Maximum Federal Pell Grant Increasing to $5,645

Editor's Note:  On January 30, 2015, the U.S. Department of Education announced the maximum Pell Grant Award for the 2015-16 financial aid award year will be $5,775. Click here to read Barbara Thompson's latest Pell Grant update.

The maximum amount college students can receive under a Federal Pell Grant for the 2013-14 financial aid award year is $5,645, an increase of $95 from the maximum amount for the 2012-13 award year.

The new maximum was announced January 30 by the U.S. Department of Education, which manages the Pell Grant program — the nation's largest source of need-based college grants — money that students do not have to pay back. According to a government tally, more than $33.5 billion in Pell Grants were awarded to 9,714,722 students during the 2011-12 academic year; the average amount was $3,451.

A number of factors determine a student's eligibility for a Federal Pell Grant and the amount awarded, including:

  • Financial need, which is determined according to a federal formula that is based upon the information supplied via the FAFSA — the Free Application for Federal Student Aid.
  • The cost of attendance.  Not every school can award the full $5,645 amount, even to students who are eligible to receive a "maximum" Pell Grant award.
  • Enrollment status. Pell Grants are available to students who are going to college on a full-time, half-time, or less-than-half-time basis.  
  • How many terms or semesters in which the student is enrolled during the financial aid award year.  

What's more, to be eligible for a Pell Grant, you must be enrolled in a college program that leads to an associate degree, bachelor's degree, or a certificate, and the school must be "Title IV-eligible." Pell Grants are not available to fund graduate degrees (for example: an MBA, a law school degree, or a doctorate). Most of the nation's colleges, universities and vocational schools are eligible to participate in the federal government's financial aid programs, including Pell Grants and low-cost federal loans, but you should be aware that not every school can or does. If you need federal financial aid to pay for college, make sure you set your sights on a Title IV-eligible school.

Again, to get a Federal Pell Grant, you have to submit the FAFSA. If you are eligible to receive a Pell award, your school will take into account your enrollment status and determine just how much you will receive. In addition, the federal government sends your Pell Grant money directly to your school, which can then disburse funds to you.  As a general rule, Pell Grants are typically applied against your tuition and fees and other expenses charged to your school account. That means you may receive little, if any, cash directly from your Pell Grant.

Keep in mind that Pell Grants are just one source of financial aid. Completing the FAFSA also enables you to be considered for other federal grant programs and federal student loans, including very-low-rate Perkins and Subsidized Stafford loans, and Unsubsidized Stafford loans. offers a guide to financial aid programs, including Pell Grants, as well as practical tips that will help you get that FAFSA completed sooner rather than later. You can apply for a Federal Pell Grant at any time, but the FAFSA also is used to determine your eligibility for grants provided by states and by many institutions, and most states and schools do impose strict application deadlines. Click here for details on state grant programs and their deadlines.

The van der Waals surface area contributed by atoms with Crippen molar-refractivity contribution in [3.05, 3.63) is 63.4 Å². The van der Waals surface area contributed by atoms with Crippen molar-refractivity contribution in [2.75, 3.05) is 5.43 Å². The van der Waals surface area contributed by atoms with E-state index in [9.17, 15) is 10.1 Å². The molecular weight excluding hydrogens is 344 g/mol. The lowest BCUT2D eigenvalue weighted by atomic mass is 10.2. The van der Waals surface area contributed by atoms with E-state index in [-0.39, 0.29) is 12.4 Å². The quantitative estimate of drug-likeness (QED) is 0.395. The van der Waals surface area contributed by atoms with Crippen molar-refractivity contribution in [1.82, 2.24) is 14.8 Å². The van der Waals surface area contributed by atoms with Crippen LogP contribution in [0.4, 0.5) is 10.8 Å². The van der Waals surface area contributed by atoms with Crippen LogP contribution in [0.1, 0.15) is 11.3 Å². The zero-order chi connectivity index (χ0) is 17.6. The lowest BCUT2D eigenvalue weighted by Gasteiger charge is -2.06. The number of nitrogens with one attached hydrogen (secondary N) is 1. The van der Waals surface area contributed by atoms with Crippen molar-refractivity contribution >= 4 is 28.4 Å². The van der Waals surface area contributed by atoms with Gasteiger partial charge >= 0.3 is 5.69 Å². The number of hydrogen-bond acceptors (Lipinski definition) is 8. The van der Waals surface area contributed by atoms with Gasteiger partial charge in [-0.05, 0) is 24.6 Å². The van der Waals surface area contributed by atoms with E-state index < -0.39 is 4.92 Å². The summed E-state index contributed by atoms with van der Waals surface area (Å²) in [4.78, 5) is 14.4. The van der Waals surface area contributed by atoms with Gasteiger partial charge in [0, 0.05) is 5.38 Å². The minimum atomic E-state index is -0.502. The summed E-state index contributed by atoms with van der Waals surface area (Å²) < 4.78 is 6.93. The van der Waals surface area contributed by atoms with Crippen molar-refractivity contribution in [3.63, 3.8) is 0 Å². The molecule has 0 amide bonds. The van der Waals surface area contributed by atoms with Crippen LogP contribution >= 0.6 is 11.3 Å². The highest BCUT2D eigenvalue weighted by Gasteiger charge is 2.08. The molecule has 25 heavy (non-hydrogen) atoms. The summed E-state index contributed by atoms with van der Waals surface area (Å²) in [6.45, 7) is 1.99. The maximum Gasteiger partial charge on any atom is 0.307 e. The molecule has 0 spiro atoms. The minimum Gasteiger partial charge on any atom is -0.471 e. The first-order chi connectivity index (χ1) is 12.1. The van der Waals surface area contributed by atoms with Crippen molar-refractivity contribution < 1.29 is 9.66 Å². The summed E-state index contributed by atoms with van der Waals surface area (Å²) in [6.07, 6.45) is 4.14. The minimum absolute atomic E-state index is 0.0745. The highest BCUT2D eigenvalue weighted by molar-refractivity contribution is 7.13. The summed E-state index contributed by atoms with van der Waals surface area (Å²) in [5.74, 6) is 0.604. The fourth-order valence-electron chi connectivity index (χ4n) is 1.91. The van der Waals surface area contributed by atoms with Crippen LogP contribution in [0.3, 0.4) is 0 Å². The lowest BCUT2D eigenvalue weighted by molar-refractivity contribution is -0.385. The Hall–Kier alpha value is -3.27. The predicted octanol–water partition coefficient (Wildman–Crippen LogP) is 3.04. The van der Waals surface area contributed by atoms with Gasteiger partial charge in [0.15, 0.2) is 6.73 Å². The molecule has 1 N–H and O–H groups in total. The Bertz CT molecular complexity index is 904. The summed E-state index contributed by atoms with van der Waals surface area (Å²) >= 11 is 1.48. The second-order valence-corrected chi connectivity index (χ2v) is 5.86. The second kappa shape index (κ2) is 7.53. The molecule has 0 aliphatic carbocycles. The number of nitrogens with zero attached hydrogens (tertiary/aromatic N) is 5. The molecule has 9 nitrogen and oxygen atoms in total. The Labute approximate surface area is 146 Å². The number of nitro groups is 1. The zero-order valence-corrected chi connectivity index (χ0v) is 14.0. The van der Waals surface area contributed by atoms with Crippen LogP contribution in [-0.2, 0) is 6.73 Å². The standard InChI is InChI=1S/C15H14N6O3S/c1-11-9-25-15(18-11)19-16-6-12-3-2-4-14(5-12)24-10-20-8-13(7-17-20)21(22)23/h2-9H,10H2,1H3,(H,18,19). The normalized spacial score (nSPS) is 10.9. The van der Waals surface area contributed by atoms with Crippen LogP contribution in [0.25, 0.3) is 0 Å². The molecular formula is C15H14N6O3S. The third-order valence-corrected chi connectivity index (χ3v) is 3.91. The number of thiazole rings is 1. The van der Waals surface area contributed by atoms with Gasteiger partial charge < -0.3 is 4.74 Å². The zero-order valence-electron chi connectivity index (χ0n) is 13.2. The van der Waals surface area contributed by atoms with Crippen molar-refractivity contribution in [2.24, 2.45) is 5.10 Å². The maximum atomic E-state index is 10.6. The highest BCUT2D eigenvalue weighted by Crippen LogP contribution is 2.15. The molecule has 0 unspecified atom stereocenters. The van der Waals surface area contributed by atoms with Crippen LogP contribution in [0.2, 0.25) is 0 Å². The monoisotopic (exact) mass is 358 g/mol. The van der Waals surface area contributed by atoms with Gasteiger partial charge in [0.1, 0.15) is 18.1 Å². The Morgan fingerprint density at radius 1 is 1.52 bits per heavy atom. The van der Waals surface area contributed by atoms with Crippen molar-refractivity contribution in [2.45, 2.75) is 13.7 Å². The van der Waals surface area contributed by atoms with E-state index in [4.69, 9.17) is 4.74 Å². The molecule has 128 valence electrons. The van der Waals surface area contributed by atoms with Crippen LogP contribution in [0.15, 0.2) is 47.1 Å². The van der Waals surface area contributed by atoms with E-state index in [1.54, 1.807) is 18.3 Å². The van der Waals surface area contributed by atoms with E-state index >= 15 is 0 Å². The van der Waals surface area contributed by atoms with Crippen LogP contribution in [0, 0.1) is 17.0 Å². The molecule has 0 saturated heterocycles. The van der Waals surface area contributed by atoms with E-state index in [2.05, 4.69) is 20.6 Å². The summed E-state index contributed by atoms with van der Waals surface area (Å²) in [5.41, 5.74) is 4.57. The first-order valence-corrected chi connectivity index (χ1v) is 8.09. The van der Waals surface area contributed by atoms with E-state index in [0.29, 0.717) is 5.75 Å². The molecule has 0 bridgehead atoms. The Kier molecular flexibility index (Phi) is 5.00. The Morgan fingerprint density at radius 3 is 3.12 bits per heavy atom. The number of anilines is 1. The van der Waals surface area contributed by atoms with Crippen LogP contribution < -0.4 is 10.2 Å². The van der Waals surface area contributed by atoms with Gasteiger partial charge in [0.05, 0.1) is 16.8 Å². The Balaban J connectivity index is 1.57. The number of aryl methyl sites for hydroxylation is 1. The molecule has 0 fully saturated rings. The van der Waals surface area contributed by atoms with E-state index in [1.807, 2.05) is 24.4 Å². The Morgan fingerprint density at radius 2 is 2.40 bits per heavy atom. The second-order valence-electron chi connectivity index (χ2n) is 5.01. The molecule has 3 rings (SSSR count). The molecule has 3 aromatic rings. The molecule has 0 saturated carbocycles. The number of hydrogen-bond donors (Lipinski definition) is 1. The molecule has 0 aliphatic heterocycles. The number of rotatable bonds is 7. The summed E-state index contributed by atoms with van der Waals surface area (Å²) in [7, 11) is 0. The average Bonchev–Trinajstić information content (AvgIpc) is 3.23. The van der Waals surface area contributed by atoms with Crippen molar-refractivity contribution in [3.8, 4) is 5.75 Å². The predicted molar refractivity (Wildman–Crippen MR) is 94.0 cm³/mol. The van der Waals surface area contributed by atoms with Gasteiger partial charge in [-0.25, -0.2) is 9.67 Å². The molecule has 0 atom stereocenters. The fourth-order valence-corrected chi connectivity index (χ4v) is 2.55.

Barbara Thompson is Manager of USA Funds University.

Updated February 4, 2015.

Related posts:

Maximum Federal Pell Grant Will Rise to $5,775 for 2015-16 Award Year

2014-15 Maximum Pell Grant Award Set to Rise to $5,730

Got Pell Grant Questions? We’ve Got Answers

Real-World FAQs about Federal Pell Grants

Employ the Free FAFSA4caster to Explore Eligibility for 2014-2015 Financial Aid

The FAFSA Clock is Ticking  —  It's Never Too Early to File Your FAFSA to Apply for Financial Aid

Completing the FAFSA  Where Do I Start?






Comments for Maximum Federal Pell Grant Increasing to $5,645

Name: jarred white
Time: Sunday, July 27, 2014

I am curious about the grant. I just got out of the military and would like to pursue an education

Name: Patricia Scherschel, CollegeUp Blog Administrator
Time: Tuesday, July 29, 2014

Jarred White:

In response to the comment/query you posted July 27, 2014:

We shared your post with Sue Allmon, a regular contributor to the blog and a financial aid expert. This is her advice:

"To participate in the federal financial aid programs, including the Pell Grant program, you will need to file a Free Application for Federal Student Aid (FAFSA) to provide the school you are planning to attend with the data it needs to determine your eligibility for federal financial aid. You can complete and submit an online FAFSA at this link: To learn more about the FAFSA and federal grant programs, you should check out as well as the government’s financial aid information site at You also should make an appointment to talk with the veterans affairs officer at your school to determine if you have military benefits and how you can use your GI Bill resources in combination with your federal financial aid possibilities to create a complete, robust financial aid package for you."

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